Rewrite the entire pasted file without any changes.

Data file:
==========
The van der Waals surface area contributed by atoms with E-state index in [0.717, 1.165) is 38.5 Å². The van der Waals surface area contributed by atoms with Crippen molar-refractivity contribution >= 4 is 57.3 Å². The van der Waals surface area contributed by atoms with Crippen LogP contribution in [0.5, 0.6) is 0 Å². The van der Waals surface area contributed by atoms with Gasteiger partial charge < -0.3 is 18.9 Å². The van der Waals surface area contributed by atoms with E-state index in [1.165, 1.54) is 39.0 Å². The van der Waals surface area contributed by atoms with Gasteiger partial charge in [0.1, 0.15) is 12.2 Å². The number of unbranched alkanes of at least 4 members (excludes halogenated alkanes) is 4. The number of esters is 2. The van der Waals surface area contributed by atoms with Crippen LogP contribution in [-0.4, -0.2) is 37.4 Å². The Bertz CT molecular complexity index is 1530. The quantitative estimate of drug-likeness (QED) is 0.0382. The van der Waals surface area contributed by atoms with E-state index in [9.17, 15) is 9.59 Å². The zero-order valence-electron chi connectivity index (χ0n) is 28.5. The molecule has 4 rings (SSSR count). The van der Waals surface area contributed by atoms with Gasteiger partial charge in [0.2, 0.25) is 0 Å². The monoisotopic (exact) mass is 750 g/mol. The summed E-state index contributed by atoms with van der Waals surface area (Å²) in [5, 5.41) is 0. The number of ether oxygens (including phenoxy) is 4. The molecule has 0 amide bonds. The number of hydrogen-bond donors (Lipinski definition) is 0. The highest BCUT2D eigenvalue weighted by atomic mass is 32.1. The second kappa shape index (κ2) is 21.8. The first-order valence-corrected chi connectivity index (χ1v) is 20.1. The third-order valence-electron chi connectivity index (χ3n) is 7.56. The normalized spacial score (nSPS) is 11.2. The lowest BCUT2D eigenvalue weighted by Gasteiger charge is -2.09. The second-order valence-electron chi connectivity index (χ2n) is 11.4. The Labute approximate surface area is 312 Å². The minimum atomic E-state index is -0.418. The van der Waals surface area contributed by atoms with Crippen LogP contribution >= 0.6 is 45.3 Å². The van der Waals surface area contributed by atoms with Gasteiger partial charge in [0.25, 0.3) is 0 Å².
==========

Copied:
The van der Waals surface area contributed by atoms with E-state index in [0.717, 1.165) is 38.5 Å². The van der Waals surface area contributed by atoms with Crippen molar-refractivity contribution >= 4 is 57.3 Å². The van der Waals surface area contributed by atoms with Crippen LogP contribution in [0.5, 0.6) is 0 Å². The van der Waals surface area contributed by atoms with Gasteiger partial charge < -0.3 is 18.9 Å². The van der Waals surface area contributed by atoms with E-state index in [1.165, 1.54) is 39.0 Å². The van der Waals surface area contributed by atoms with Gasteiger partial charge in [0.1, 0.15) is 12.2 Å². The number of unbranched alkanes of at least 4 members (excludes halogenated alkanes) is 4. The number of esters is 2. The van der Waals surface area contributed by atoms with Crippen LogP contribution in [-0.4, -0.2) is 37.4 Å². The Bertz CT molecular complexity index is 1530. The quantitative estimate of drug-likeness (QED) is 0.0382. The van der Waals surface area contributed by atoms with E-state index in [9.17, 15) is 9.59 Å². The zero-order valence-electron chi connectivity index (χ0n) is 28.5. The molecule has 4 rings (SSSR count). The van der Waals surface area contributed by atoms with Gasteiger partial charge in [0.2, 0.25) is 0 Å². The monoisotopic (exact) mass is 750 g/mol. The summed E-state index contributed by atoms with van der Waals surface area (Å²) in [5, 5.41) is 0. The number of ether oxygens (including phenoxy) is 4. The molecule has 0 amide bonds. The number of hydrogen-bond donors (Lipinski definition) is 0. The highest BCUT2D eigenvalue weighted by atomic mass is 32.1. The second kappa shape index (κ2) is 21.8. The first-order valence-corrected chi connectivity index (χ1v) is 20.1. The third-order valence-electron chi connectivity index (χ3n) is 7.56. The normalized spacial score (nSPS) is 11.2. The lowest BCUT2D eigenvalue weighted by Gasteiger charge is -2.09. The second-order valence-electron chi connectivity index (χ2n) is 11.4. The Labute approximate surface area is 312 Å². The minimum atomic E-state index is -0.418. The van der Waals surface area contributed by atoms with Crippen LogP contribution >= 0.6 is 45.3 Å². The van der Waals surface area contributed by atoms with Gasteiger partial charge in [0.25, 0.3) is 0 Å².